Axum

Let's choose axum (opens in a new tab) as the web framework. It's a framework developed by the tokio (opens in a new tab) team and has a very lovely developer experience. However, since it hasn't been around for very long, there are relatively few examples, so keep that in mind. If it's inconvenient, you can also choose the traditional actix-web (opens in a new tab) or rocket (opens in a new tab). A axum server is typically written as follows:

use axum::{routing::get, Router};
 
#[tokio::main]
async fn main() {
    let app = Router::new().route("/", get(|| async { "Hello, World!" }));
 
    axum::Server::bind(&"0.0.0.0:8000".parse().unwrap())
        .serve(app.into_make_service())
        .await
        .unwrap();
}

It's a typical server that waits on port 8000 and handles http requests. However, we want to handle incoming events as Lambda, not http requests. This is the moment where aforementioned preprocessing is needed. Implementing this logic as middleware makes sense. Since someone seems to have already implemented it (opens in a new tab) here, let's be lazy and use it.

use axum::{routing::get, Router};
 
#[tokio::main]
async fn main() {
    let app = Router::new().route("/", get(|| async { "Hello, World!" }));
 
    let app = tower::ServiceBuilder::new()
            .layer(axum_aws_lambda::LambdaLayer::default())
            .service(app);
 
    lambda_http::run(app).await.unwrap();
}

Use the LambdaLayer of axum_aws_lambda. Now this axum server will work as a great Lambda, but it cannot be used as a general web server. We hope for interoperability, and we need to develop locally for now, so it's better to implement it as follows.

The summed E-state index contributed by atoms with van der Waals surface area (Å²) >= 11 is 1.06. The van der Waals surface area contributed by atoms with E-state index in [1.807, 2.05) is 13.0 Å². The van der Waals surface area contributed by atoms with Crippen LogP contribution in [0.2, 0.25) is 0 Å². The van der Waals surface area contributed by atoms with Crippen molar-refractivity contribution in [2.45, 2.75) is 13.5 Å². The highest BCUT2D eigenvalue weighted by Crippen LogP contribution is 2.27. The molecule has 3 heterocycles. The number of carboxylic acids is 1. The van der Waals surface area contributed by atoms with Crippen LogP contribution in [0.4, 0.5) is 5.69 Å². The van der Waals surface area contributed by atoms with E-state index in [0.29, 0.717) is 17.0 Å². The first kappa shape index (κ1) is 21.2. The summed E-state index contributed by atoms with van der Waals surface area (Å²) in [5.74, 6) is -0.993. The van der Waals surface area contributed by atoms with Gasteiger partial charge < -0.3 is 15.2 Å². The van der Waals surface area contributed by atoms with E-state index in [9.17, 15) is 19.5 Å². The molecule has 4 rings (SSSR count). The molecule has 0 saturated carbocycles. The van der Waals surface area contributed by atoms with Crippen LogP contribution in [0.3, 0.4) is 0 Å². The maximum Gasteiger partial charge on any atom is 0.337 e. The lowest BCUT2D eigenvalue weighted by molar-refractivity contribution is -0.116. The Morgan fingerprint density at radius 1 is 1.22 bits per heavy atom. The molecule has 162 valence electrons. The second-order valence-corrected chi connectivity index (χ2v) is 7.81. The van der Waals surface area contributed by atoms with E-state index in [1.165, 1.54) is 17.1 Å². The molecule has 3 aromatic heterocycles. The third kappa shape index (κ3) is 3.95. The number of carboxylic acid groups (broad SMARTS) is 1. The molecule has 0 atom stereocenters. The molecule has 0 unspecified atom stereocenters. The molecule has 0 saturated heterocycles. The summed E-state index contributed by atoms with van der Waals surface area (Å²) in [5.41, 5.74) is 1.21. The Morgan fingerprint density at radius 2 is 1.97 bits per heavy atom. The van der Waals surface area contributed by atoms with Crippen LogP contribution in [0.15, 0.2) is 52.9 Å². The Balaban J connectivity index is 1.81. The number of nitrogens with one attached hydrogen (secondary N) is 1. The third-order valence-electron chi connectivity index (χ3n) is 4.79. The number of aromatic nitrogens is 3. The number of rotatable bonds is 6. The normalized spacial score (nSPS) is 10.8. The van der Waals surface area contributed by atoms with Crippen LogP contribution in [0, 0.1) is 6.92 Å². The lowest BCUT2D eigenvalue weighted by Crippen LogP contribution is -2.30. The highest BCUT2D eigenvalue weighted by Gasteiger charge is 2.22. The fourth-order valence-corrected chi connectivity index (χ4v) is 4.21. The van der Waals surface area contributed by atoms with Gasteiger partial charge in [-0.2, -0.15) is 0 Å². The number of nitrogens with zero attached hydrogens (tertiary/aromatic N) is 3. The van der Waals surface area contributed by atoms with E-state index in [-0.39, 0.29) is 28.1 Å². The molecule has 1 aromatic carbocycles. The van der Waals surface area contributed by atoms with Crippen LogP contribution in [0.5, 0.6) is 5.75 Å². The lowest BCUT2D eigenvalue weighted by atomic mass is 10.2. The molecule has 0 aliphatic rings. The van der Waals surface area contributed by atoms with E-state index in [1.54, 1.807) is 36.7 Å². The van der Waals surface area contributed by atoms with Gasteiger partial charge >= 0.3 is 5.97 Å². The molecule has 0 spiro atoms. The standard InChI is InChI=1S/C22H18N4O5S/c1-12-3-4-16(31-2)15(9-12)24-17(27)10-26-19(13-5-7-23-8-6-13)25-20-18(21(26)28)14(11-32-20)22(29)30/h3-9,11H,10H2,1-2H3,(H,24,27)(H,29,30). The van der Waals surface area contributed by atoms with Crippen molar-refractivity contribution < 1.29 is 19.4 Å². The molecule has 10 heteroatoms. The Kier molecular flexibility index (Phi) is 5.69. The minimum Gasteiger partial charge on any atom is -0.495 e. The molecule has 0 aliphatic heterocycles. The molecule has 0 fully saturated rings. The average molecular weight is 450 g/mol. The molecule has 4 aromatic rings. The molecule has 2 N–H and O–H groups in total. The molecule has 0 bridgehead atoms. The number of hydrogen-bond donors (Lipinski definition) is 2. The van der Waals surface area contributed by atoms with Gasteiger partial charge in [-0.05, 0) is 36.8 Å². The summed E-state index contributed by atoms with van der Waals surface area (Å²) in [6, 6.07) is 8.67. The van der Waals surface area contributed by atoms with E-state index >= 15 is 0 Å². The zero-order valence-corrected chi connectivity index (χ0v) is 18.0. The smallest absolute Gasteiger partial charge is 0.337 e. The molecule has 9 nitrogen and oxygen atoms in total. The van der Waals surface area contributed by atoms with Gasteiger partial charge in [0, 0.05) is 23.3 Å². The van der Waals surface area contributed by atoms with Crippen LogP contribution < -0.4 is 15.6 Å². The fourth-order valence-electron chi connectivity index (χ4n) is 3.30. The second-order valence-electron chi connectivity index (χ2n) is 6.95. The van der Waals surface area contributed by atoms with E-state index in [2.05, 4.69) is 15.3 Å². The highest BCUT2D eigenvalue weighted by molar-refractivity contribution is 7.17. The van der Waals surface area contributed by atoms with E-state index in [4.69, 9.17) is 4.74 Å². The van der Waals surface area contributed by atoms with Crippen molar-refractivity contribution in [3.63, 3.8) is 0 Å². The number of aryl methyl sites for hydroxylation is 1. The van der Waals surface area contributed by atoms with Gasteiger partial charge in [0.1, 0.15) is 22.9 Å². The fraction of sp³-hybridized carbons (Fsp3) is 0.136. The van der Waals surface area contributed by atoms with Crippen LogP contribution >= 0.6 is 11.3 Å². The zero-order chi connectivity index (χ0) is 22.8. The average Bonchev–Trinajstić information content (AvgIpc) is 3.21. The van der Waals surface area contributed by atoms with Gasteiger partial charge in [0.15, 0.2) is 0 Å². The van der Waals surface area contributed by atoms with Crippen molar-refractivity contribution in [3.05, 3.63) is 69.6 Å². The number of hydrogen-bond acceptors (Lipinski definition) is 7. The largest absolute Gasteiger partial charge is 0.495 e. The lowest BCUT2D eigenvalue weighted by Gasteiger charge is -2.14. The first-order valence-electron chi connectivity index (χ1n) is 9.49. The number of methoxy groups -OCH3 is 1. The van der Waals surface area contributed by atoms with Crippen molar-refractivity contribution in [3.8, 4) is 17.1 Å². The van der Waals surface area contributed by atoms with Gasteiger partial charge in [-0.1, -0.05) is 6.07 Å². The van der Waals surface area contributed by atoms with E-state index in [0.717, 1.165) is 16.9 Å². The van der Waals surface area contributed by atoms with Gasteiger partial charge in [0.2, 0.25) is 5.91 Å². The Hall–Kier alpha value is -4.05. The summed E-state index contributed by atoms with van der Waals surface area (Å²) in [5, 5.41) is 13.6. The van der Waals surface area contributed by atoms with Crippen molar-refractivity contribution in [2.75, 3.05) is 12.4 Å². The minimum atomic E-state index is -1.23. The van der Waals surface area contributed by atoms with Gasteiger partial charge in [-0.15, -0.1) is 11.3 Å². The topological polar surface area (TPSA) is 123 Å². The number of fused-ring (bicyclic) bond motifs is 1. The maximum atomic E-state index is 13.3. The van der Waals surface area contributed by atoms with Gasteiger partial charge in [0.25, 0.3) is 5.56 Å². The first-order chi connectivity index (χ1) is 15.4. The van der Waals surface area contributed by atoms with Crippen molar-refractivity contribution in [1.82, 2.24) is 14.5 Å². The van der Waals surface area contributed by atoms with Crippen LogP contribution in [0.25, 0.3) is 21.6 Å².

use axum::{routing::get, Router};
 
#[tokio::main]
async fn main() {
    let app = Router::new().route("/", get(|| async { "Hello, World!" }));
 
    #[cfg(debug_assertions)]
    {
        axum::Server::bind(&"0.0.0.0:8000".parse().unwrap())
        .serve(app.into_make_service())
        .await
        .unwrap();
    }
 
    #[cfg(not(debug_assertions))]
    {
        let app = tower::ServiceBuilder::new()
                .layer(axum_aws_lambda::LambdaLayer::default())
                .service(app);
 
        lambda_http::run(app).await.unwrap();
    }
}

In debug builds, it works as a general web server, and in release builds, it works as Lambda. If you want to get rid of the dependency on Lambda in the future, you can simply remove the branching.

Optimize

Now that we have written the server, let's try building it. Lambda will fetch the image from ECR and run it every time a fresh request comes in. The cold start time will be proportional to the size of the image. Therefore, we also need to control the size of the binary to be included in the image.

There is a famous document called min-sized-rust (opens in a new tab) which covers how to reduce the size of rust binary, and it's quite interesting. I often use the following settings.

[profile.release]
strip = true
lto = true
codegen-units = 1
opt-level = "z"
panic = "abort"

opt-level 3 is the optimization level that focuses on speed, where z is the one that focuses on size. The default optimization level for release builds is 3. In a situation like this where size means speed, I would choose z, but I don't think there would be a noticeable difference. The size of this binary is 1.3MB, which is great.

Containerize

Of course, this binary does not include necessary dependencies. As we mentioned, static linking is required for this binary to function standalone. Someone has already implemented this (opens in a new tab) again. Check out the helpful comments. It builds openssl and libpq and turn on the flag for static linking. Of course, we use musl here.

FROM registry.gitlab.com/rust_musl_docker/image:stable-latest AS builder
WORKDIR /app
COPY . .
RUN cargo build --release --target x86_64-unknown-linux-musl